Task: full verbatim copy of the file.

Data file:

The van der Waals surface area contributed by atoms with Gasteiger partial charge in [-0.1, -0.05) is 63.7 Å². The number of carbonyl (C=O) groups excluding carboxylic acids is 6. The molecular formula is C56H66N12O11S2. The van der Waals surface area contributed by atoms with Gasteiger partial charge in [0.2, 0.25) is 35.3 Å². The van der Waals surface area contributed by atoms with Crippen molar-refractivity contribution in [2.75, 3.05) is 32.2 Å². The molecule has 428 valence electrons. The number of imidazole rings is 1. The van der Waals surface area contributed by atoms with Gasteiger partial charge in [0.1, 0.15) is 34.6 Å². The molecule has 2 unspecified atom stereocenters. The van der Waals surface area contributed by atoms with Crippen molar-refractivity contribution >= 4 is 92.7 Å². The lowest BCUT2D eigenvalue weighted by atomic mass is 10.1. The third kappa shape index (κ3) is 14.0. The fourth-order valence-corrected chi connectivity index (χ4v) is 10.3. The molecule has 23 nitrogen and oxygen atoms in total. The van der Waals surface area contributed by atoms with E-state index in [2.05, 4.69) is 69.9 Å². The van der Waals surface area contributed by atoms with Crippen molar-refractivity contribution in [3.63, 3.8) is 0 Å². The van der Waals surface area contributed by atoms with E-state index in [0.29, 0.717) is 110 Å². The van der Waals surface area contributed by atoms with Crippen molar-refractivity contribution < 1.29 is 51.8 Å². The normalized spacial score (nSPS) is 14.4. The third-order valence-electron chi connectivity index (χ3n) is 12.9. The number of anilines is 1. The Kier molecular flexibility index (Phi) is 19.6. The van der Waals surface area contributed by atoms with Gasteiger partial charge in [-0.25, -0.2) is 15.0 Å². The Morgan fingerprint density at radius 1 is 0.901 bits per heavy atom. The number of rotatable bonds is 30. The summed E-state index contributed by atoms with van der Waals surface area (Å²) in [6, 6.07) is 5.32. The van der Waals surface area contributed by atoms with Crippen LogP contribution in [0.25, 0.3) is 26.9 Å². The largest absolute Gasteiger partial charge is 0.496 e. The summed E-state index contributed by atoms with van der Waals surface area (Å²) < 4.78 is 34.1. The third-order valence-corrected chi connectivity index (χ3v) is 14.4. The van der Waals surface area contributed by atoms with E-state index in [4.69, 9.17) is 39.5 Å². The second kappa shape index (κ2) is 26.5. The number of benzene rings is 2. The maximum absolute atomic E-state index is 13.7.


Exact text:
The van der Waals surface area contributed by atoms with Gasteiger partial charge in [-0.1, -0.05) is 63.7 Å². The number of carbonyl (C=O) groups excluding carboxylic acids is 6. The molecular formula is C56H66N12O11S2. The van der Waals surface area contributed by atoms with Gasteiger partial charge in [0.2, 0.25) is 35.3 Å². The van der Waals surface area contributed by atoms with Crippen molar-refractivity contribution in [2.75, 3.05) is 32.2 Å². The molecule has 428 valence electrons. The number of imidazole rings is 1. The van der Waals surface area contributed by atoms with Gasteiger partial charge in [0.1, 0.15) is 34.6 Å². The molecule has 2 unspecified atom stereocenters. The van der Waals surface area contributed by atoms with Crippen molar-refractivity contribution >= 4 is 92.7 Å². The lowest BCUT2D eigenvalue weighted by atomic mass is 10.1. The third kappa shape index (κ3) is 14.0. The fourth-order valence-corrected chi connectivity index (χ4v) is 10.3. The molecule has 23 nitrogen and oxygen atoms in total. The van der Waals surface area contributed by atoms with E-state index in [2.05, 4.69) is 69.9 Å². The van der Waals surface area contributed by atoms with Crippen molar-refractivity contribution in [3.63, 3.8) is 0 Å². The van der Waals surface area contributed by atoms with E-state index in [0.29, 0.717) is 110 Å². The van der Waals surface area contributed by atoms with Crippen molar-refractivity contribution < 1.29 is 51.8 Å². The normalized spacial score (nSPS) is 14.4. The third-order valence-electron chi connectivity index (χ3n) is 12.9. The number of anilines is 1. The Kier molecular flexibility index (Phi) is 19.6. The van der Waals surface area contributed by atoms with Gasteiger partial charge in [-0.25, -0.2) is 15.0 Å². The Morgan fingerprint density at radius 1 is 0.901 bits per heavy atom. The number of rotatable bonds is 30. The summed E-state index contributed by atoms with van der Waals surface area (Å²) in [6, 6.07) is 5.32. The van der Waals surface area contributed by atoms with Crippen LogP contribution in [0.25, 0.3) is 26.9 Å². The largest absolute Gasteiger partial charge is 0.496 e. The summed E-state index contributed by atoms with van der Waals surface area (Å²) < 4.78 is 34.1. The third-order valence-corrected chi connectivity index (χ3v) is 14.4. The van der Waals surface area contributed by atoms with E-state index in [4.69, 9.17) is 39.5 Å². The second kappa shape index (κ2) is 26.5. The number of benzene rings is 2. The maximum absolute atomic E-state index is 13.7.